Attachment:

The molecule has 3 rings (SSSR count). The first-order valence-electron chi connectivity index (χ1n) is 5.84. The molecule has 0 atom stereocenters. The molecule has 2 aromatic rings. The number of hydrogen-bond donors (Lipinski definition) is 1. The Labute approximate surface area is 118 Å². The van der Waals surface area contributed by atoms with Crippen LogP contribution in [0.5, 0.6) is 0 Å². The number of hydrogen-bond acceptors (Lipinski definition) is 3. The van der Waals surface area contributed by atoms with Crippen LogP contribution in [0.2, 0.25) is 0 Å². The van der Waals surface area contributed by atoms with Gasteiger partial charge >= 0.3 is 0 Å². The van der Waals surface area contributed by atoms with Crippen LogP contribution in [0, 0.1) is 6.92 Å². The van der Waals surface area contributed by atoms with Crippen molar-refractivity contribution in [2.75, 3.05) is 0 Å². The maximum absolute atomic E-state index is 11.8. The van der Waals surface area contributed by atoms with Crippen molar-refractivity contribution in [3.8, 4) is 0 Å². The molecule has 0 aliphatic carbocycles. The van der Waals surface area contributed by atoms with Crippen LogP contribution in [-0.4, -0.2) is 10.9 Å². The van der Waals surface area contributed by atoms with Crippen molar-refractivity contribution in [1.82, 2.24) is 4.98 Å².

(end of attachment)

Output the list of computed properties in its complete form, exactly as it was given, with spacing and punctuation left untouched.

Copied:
The molecule has 3 rings (SSSR count). The first-order valence-electron chi connectivity index (χ1n) is 5.84. The molecule has 0 atom stereocenters. The molecule has 2 aromatic rings. The number of hydrogen-bond donors (Lipinski definition) is 1. The Labute approximate surface area is 118 Å². The van der Waals surface area contributed by atoms with Crippen LogP contribution in [0.5, 0.6) is 0 Å². The number of hydrogen-bond acceptors (Lipinski definition) is 3. The van der Waals surface area contributed by atoms with Crippen LogP contribution in [0.2, 0.25) is 0 Å². The van der Waals surface area contributed by atoms with Gasteiger partial charge >= 0.3 is 0 Å². The van der Waals surface area contributed by atoms with Crippen LogP contribution in [0, 0.1) is 6.92 Å². The van der Waals surface area contributed by atoms with Crippen molar-refractivity contribution in [2.75, 3.05) is 0 Å². The maximum absolute atomic E-state index is 11.8. The van der Waals surface area contributed by atoms with Crippen molar-refractivity contribution in [3.8, 4) is 0 Å². The molecule has 0 aliphatic carbocycles. The van der Waals surface area contributed by atoms with Crippen LogP contribution in [-0.4, -0.2) is 10.9 Å². The van der Waals surface area contributed by atoms with Crippen molar-refractivity contribution in [1.82, 2.24) is 4.98 Å².